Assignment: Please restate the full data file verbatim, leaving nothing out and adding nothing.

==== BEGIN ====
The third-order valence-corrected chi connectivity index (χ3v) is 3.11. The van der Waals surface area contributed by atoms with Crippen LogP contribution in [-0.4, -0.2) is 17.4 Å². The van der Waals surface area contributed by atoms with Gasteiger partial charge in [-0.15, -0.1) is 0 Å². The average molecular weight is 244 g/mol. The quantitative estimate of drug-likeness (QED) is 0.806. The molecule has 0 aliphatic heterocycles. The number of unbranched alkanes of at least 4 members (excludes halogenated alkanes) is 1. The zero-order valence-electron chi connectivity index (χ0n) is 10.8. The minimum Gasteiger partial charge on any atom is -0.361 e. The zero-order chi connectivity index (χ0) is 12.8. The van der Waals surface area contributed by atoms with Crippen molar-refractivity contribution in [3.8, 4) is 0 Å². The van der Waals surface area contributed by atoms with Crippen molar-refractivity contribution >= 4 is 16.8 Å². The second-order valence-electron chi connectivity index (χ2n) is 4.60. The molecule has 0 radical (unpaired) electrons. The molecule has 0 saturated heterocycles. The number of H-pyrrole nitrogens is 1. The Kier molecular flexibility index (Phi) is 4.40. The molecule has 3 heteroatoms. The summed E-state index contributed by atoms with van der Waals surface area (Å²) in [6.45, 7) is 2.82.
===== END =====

The third-order valence-corrected chi connectivity index (χ3v) is 3.11. The van der Waals surface area contributed by atoms with Crippen LogP contribution in [-0.4, -0.2) is 17.4 Å². The van der Waals surface area contributed by atoms with Gasteiger partial charge in [-0.15, -0.1) is 0 Å². The average molecular weight is 244 g/mol. The quantitative estimate of drug-likeness (QED) is 0.806. The molecule has 0 aliphatic heterocycles. The number of unbranched alkanes of at least 4 members (excludes halogenated alkanes) is 1. The zero-order valence-electron chi connectivity index (χ0n) is 10.8. The minimum Gasteiger partial charge on any atom is -0.361 e. The zero-order chi connectivity index (χ0) is 12.8. The van der Waals surface area contributed by atoms with Crippen molar-refractivity contribution in [3.8, 4) is 0 Å². The van der Waals surface area contributed by atoms with Crippen molar-refractivity contribution >= 4 is 16.8 Å². The second-order valence-electron chi connectivity index (χ2n) is 4.60. The molecule has 0 radical (unpaired) electrons. The molecule has 0 saturated heterocycles. The number of H-pyrrole nitrogens is 1. The Kier molecular flexibility index (Phi) is 4.40. The molecule has 3 heteroatoms. The summed E-state index contributed by atoms with van der Waals surface area (Å²) in [6.45, 7) is 2.82.